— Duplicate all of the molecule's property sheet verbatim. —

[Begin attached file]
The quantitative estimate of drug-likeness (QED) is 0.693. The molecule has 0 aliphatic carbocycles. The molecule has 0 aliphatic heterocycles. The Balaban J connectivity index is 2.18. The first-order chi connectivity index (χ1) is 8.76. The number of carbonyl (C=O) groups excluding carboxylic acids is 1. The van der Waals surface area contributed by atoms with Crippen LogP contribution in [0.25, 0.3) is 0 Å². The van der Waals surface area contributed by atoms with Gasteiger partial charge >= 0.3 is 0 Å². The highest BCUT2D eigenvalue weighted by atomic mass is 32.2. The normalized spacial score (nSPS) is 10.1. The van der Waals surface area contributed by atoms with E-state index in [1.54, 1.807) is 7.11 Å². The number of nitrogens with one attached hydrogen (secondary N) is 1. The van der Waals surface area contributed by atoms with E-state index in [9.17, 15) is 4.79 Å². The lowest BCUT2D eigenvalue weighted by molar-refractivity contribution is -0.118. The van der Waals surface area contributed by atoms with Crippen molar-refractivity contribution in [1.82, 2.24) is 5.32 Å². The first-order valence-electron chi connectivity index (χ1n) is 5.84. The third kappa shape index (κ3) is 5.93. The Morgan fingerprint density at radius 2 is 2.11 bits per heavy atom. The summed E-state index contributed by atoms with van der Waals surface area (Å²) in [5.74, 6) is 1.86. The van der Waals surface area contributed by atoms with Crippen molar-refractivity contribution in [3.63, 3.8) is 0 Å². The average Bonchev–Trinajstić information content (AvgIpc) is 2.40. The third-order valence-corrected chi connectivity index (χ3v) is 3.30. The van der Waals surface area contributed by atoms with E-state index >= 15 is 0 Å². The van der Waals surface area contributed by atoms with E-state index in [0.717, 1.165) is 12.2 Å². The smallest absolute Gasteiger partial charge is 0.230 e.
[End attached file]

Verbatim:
The quantitative estimate of drug-likeness (QED) is 0.693. The molecule has 0 aliphatic carbocycles. The molecule has 0 aliphatic heterocycles. The Balaban J connectivity index is 2.18. The first-order chi connectivity index (χ1) is 8.76. The number of carbonyl (C=O) groups excluding carboxylic acids is 1. The van der Waals surface area contributed by atoms with Crippen LogP contribution in [0.25, 0.3) is 0 Å². The van der Waals surface area contributed by atoms with Gasteiger partial charge >= 0.3 is 0 Å². The highest BCUT2D eigenvalue weighted by atomic mass is 32.2. The normalized spacial score (nSPS) is 10.1. The van der Waals surface area contributed by atoms with E-state index in [1.54, 1.807) is 7.11 Å². The number of nitrogens with one attached hydrogen (secondary N) is 1. The van der Waals surface area contributed by atoms with E-state index in [9.17, 15) is 4.79 Å². The lowest BCUT2D eigenvalue weighted by molar-refractivity contribution is -0.118. The van der Waals surface area contributed by atoms with Crippen molar-refractivity contribution in [1.82, 2.24) is 5.32 Å². The first-order valence-electron chi connectivity index (χ1n) is 5.84. The third kappa shape index (κ3) is 5.93. The Morgan fingerprint density at radius 2 is 2.11 bits per heavy atom. The summed E-state index contributed by atoms with van der Waals surface area (Å²) in [5.74, 6) is 1.86. The van der Waals surface area contributed by atoms with Crippen molar-refractivity contribution in [3.63, 3.8) is 0 Å². The average Bonchev–Trinajstić information content (AvgIpc) is 2.40. The third-order valence-corrected chi connectivity index (χ3v) is 3.30. The van der Waals surface area contributed by atoms with E-state index >= 15 is 0 Å². The van der Waals surface area contributed by atoms with E-state index in [0.717, 1.165) is 12.2 Å². The smallest absolute Gasteiger partial charge is 0.230 e.